It's all about leverage. A portion of the purchase price is your investment, but it is the total value of the property that is appreciating. By way of example, if you buy $100,000 worth of stock and it goes up 16%, you have made $16,000 (16%). But if you buy a $100,000 home and it goes up 16% (which is lower than this year's appreciation rate), you invest $8,000 ($5,000 downpayment and $3,000 in closing costs), your $16,000 gain is not 16%, it is (16,000 - 3,000)/8,000 = 163% ROI. That's ten times better than the stock ROI.
I know the leverage example was overly simplistic, but it explains why leveraging residential real estate can be very lucrative during certain housing market cycles. This is one of those cycles, and it is stronger than we have ever seen!
So looking back at the table, all three options look great right now. The first table shows a 20% downpayment, and it is a wonderful rate of return. But its ROI is the lowest of the three options.
The table on the right shows a 5% downpayment. It delivers the highest rate of return of the three, but the gain in equity is the lowest.
The table in the center is my "crazy" option, and it returns the most money of the three options. Why? Because you are using your money to leverage more real estate, and that real estate is going to explode in value over the next ten years. It really is that simple.
Why It's Not That Simple
OK, maybe it really is not that simple. When you buy stock, you click a few buttons and then you go about your life. You occasionally check in on it to ensure nothing bad is happening, but otherwise, it is not an active investment that requires you to really do anything.
Owning real estate is different. If you hire a property manager, you will have less work that you need to do, but it will still require far more of your time than would owning a stock investment. You'll need to ensure your manager is maintaining the property (after all, that's your equity), and you'll want to review the property financials each month.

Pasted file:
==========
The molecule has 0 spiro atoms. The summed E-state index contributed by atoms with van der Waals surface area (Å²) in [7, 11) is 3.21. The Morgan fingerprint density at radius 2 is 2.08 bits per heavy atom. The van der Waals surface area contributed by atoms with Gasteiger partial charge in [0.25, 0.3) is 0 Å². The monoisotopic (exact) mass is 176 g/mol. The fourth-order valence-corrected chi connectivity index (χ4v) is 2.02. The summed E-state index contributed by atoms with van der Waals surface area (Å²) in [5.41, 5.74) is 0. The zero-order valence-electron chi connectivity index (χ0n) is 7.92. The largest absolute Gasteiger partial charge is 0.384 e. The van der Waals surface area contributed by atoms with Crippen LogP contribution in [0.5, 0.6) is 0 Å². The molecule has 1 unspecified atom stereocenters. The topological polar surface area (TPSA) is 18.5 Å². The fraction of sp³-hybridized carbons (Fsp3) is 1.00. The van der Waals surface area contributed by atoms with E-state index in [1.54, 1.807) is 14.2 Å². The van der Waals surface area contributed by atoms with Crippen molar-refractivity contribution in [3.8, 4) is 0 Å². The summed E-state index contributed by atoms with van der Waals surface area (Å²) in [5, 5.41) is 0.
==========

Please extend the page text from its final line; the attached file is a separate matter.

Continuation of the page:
I would argue that the ROI makes it worthwhile, but for some, that wouldn't be the case. It's a personal decision you need to make. I would strongly advise you to NOT jump into being a landlord, rather it would be prudent to first discuss the ins and outs of property ownership with your trusted real estate advisor.
Final Notes On The Data In The Table
For those that are still bewildered by the returns shown in the table included above, I used the following information:
- Appreciation Rates: 16% Year 1, 16% Year 2, and 5% annually thereafter. You can find my support for these HERE.
- Mortgage Interest Rates: I used 3.1% for the owner-occupied homes, and I added a full percent for the investment loan (4.1%). All loans were amortized over 30 years and required monthly payments.
- Equity Formula: downpayment + appreciation + principal paid
- ROI: (Equity - Downpayment - Closing Costs) / (Downpayment + Closing Costs)
The appreciation rates in the next few years will be mind-boggling, and that is why I prepared this article for our readers. If you would like to discuss your situation with us, we are here to help.
Remember, with money being so cheap at 3% today, you should consider keeping your cash so that you can invest it at a rate higher than you are paying to borrow for your home purchase.
It just does not make sense to put 20% into your home today if you are still at a point in life where you are trying to grow your wealth. Even if you choose something other than leveraged residential real estate as your investment vehicle, certainly you can outperform the 3% cost of money, right?